Alibi V.27 No.43 • Oct 25-31, 2018 

Cannabis Manual

Confessions of an American Weed Eater

The nutritional side of cannabis

Generally when you hear talk of “eating” cannabis, it's concerning edibles—THC-infused goodies that will blast you to the moon if you aren't careful. Thanks to the psychotropic and medicinal values of marijuana, the plant's nutritional value has been ignored by most.

That's probably because you can't get high eating the raw plant. Until the (non-psychoactive) THCA of cannabis becomes (the psychoactive) THC through decarboxylation—the removal of a carboxyl group. This chemical reaction happens with the simple application of heat. Which is why you have to burn or cook the raw flower when you smoke it or eat it, if you want to feel its effects. The same goes for the precursor of CBD: Without decarboxylation, the CBDA will never change.

You'll often hear people call this “activating” the THC or CBD. That's a misnomer—THCA and CBDA aren't the “inactive” forms of THC and CBD at all. They're different compounds that have their own host of benefits. The problem is they're just not as sexy as their progeny.

More research has been done concerning THC and CBD than their precursors, so the latter's medical efficacy has yet to be established. In fact it might not hold too much in that area—a 2006 Journal of Pharmacology and Experimental Therapeutics study, “Antitumor activity of plant cannabinoids with emphasis on the effect of cannabidiol on human breast carcinoma,” tested a handful of cannabinoids (the compounds found in cannabis) for their ability to inhibit tumor growth in a specific form of breast cancer in mice. According to the study, CBD was the most successful at fighting tumor growth, while CBDA was the worst.

This is just one case, but if it doesn't get you high, and it doesn't cure cancer, then why would anyone waste their time (read: money) looking into it? My guess is we won't be seeing a ton of work on it in the near future.

But there is some interest. In 2008, the journal Drug Metabolism and Disposition published “Cannabidiolic acid as a selective cyclooxygenase-2 inhibitory component in cannabis,” which suggested CBDA could be effective in treating inflammation.

And the British company behind the first FDA-approved CBD drug Epidiolex, GW Pharmaceuticals, owns a patent on CBDA for treating “generalized” epileptic seizures. The company is also reportedly looking into its use as a nausea treatment.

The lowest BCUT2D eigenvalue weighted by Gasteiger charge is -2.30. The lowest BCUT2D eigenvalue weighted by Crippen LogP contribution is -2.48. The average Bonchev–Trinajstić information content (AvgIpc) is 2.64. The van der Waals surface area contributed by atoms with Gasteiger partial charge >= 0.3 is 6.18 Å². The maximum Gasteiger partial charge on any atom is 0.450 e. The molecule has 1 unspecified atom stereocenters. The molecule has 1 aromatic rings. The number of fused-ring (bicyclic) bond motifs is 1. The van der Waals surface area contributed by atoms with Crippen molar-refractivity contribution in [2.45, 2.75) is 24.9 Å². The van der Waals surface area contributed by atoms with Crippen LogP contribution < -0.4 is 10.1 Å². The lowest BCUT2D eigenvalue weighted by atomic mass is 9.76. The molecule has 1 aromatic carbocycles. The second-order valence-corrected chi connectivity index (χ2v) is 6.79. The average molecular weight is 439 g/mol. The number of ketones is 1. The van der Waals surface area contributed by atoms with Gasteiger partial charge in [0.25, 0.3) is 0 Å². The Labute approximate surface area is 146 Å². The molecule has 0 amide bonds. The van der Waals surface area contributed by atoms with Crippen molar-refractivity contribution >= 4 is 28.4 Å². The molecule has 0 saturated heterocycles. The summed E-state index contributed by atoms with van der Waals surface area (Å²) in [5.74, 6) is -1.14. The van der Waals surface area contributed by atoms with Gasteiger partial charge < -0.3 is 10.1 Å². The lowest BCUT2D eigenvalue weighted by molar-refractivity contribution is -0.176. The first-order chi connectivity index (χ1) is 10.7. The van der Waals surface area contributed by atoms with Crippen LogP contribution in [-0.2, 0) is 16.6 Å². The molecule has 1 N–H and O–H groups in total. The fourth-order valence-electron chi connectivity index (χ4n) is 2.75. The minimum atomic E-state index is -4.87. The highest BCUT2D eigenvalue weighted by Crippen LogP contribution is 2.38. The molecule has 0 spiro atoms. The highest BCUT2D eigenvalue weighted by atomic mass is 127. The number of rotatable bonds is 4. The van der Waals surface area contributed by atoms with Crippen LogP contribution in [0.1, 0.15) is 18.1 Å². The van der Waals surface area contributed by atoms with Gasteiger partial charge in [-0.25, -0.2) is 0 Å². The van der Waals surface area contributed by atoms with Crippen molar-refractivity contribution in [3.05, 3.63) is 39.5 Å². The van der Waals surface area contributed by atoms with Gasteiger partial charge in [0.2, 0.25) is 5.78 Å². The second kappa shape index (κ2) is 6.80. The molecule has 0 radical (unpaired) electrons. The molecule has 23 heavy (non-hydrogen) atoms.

THCA has had a little more luck getting the spotlight. It's been suggested that it has anti-inflammatory traits and can be used to treat nausea and appetite loss. A study published in the journal Phytomedicine found THCA might protect some neurons from induced cell death—implying treatment for certain neurodegenerative diseases, like dementia.

More famously, THCA and CBDA got some attention a few years back due to a sudden craze for raw cannabis juicing. There was some misinformation swirling around—lots of confusion about their lack of interaction with the endocannabinoid system and claims about “purity.”

The trend was spearheaded by Dr. William Courtney, who became a juicing advocate after his wife allegedly treated her systemic lupus, rheumatoid arthritis and endometriosis by juicing raw cannabis and carrots daily over a 30-month period. Courtney's claims about raw marijuana's healing properties are purely anecdotal and based solely on one subject, but they are well-documented and should at least give reason to investigate.

But even without any medicinal benefits, the plant has nutritional value similar to other leafy greens. According to MarijuanaBreak, cannabis is rich in fiber, flavonoids, essential amino acids, magnesium, calcium and phosphorous.

Courtney's recommendation was juicing 15 leaves and 2 buds (the fresher, the better) a day with carrot juice for flavor. Stems should be removed to avoid scratching your throat.

This could be feasible if you're growing your own cannabis, but could quickly get pricey for anyone else. Two buds a day could easily come out to a couple hundred dollars a month, and I wouldn't even know where to buy leaves.

Meaning you might be better off just eating a kale salad, smoking your marijuana and waiting for the science.

That being said, it should be noted that hemp seeds are universally recognized for their value as a source of protein, fiber and healthy fat. Hemp even contains a specific omega-6 fatty acid called GLA that is not found anywhere else.

And, if you weren't aware, hemp is cannabis. It's not a cousin or “in the same species,” it's cannabis that has been specifically bred to be low in THC. So all of the nutritional benefits of hemp seeds applies to marijuana seeds. You're welcome.

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